It's a good depiction of a middle-class outsider's relationship to old-money privilege, and it's very New England. I especially enjoyed the fantasy-fodder of weekends spent at one of the character's Gothic ancestral mansion. Worth reading, since it's a quickie.

Thursday, June 30, 2011

Brave New World (1932)

I don't recommend reading this after high school. What seemed eerie and cautionary at 16 reads like completely anachronistic farce at 32. They say "Oh Ford" instead of "Oh God."

Although this book gets lumped in with 1984, Orwell's future is much bleaker. Brave New World is somewhat ambivalent about its future vision, as everyone ends up pretty happy and society is stable. Things don't turn out well for the one sorry dude who likes Shakespeare and hates bliss. And they even ship off the independently-minded, cool kids to island communes. That sounds like magnet schooling.

Monday, June 27, 2011

Young Lonigan (1932)

Young Lonigan is the first book in James T. Farrell's "Studs Lonigan Trilogy" — a relatively minor work that is clinging to its bottom half place in the "Best American Novels" canon.

The first volume is only about 140 pages and follows a teenage Studs graduating from Catholic school and spending his summer going increasingly juvie as a reaction against his well-meaning parenting and a masked rage against falling in love with a girl.

Young Lonigan kinda works as a scrappy tale of Chicago in the 20s, with nice slang like "everything's jake." It feels like it must have established this "genre" of juvie kids out on the Chicago sidewalks. (I would be convinced Harmony Korine took his inspiration for KIDS from Farrell if I thought for a second that Korine was really into reading the Modern Library's 100 Greatest Novels and not vomiting into the Modern Library's 100 Greatest Novels.)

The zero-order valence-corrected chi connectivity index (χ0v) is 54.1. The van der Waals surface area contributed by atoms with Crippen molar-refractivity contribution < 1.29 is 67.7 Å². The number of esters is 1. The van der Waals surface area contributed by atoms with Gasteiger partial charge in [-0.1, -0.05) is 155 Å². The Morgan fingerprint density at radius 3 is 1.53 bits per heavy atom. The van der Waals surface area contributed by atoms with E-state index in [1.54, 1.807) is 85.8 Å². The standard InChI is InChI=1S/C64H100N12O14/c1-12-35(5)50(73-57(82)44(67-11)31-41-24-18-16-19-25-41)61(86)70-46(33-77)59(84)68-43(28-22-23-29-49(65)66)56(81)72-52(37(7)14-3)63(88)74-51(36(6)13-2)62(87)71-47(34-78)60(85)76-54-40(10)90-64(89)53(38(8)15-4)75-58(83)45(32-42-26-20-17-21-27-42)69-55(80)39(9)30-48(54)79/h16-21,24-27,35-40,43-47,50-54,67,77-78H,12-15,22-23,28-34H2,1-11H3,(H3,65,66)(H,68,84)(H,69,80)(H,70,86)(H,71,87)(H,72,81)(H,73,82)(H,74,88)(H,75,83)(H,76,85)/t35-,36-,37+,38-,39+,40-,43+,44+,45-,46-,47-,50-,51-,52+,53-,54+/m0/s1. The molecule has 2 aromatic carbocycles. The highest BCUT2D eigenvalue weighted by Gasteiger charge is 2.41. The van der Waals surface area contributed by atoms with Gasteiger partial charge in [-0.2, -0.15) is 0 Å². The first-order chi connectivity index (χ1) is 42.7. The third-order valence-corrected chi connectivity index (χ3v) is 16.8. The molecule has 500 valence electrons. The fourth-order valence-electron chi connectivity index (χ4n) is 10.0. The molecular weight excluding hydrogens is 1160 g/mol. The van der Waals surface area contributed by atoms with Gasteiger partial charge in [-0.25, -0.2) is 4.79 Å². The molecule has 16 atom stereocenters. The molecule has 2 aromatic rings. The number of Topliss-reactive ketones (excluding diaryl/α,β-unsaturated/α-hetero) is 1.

But the first book alone doesn't feel substantial enough to warrant your attention. I suspect that the shit gets good in the 2nd or 3rd installments, and if you buy a modern version of this book, all three are included in one volume. I will read on and let you know.

One additional note: There is a brutal chapter towards the end of the Irish no-goods bullying the hood's Jewish kids. Farrell clearly felt bad about this, though and suddenly invents a Jewish protagonist for the next chapter who calls the Irish idiots and waxes poetically about the genius of Jews.

Bad Teacher, 2011

Bad Teacher was good for some laughs, but I am here to weblog about my moviegoing experience.

I saw Bad Teacher at the Los Feliz 3. If you haven't been to the Los Feliz 3, its defining feature is an upward-sloping floor (basically the opposite of stadium seating). At the Los Feliz 3, trends get bucked. Anyway, I'm alone in the mostly empty theater (Carrie has gone to the bathroom) when a 70ish-year-old man approaches. "Best seat in the house," he says, easing himself into the chair next to mine. "Is that yours?" (He is pointing at Carrie's purse.) I tell him no, pretty curtly, because a) the guy is shattering all kinds of personal-space rules and b) he has one of those smells that isn't all that bad, but it's so strong, you know it must be masking something truly heinous. Unfazed, the old man takes out his cell phone and starts telling someone, in excruciating detail, about his recent difficulties with uncontrollable foot bleeding. By now Carrie has returned and is very much enjoying my predicament. Just before the lights go down, a not unattractive middle-aged woman slides into the theater's only remaining seat, on the other side of the old man. "I have to go," he says. "A blonde just sat down next to me." He proceeds to hit on this woman for the entirety of the previews and most of the movie itself. Finally, during the closing credits (Carrie and I remain glued to our seats), he requests -- and is given -- her phone number.

Bad Teacher: B
Moviegoing Experience: A+

The Imperfectionists, update

Liked it! Sort of similar to Goon Squad in a way. Keep up the great work.

Commando, 1985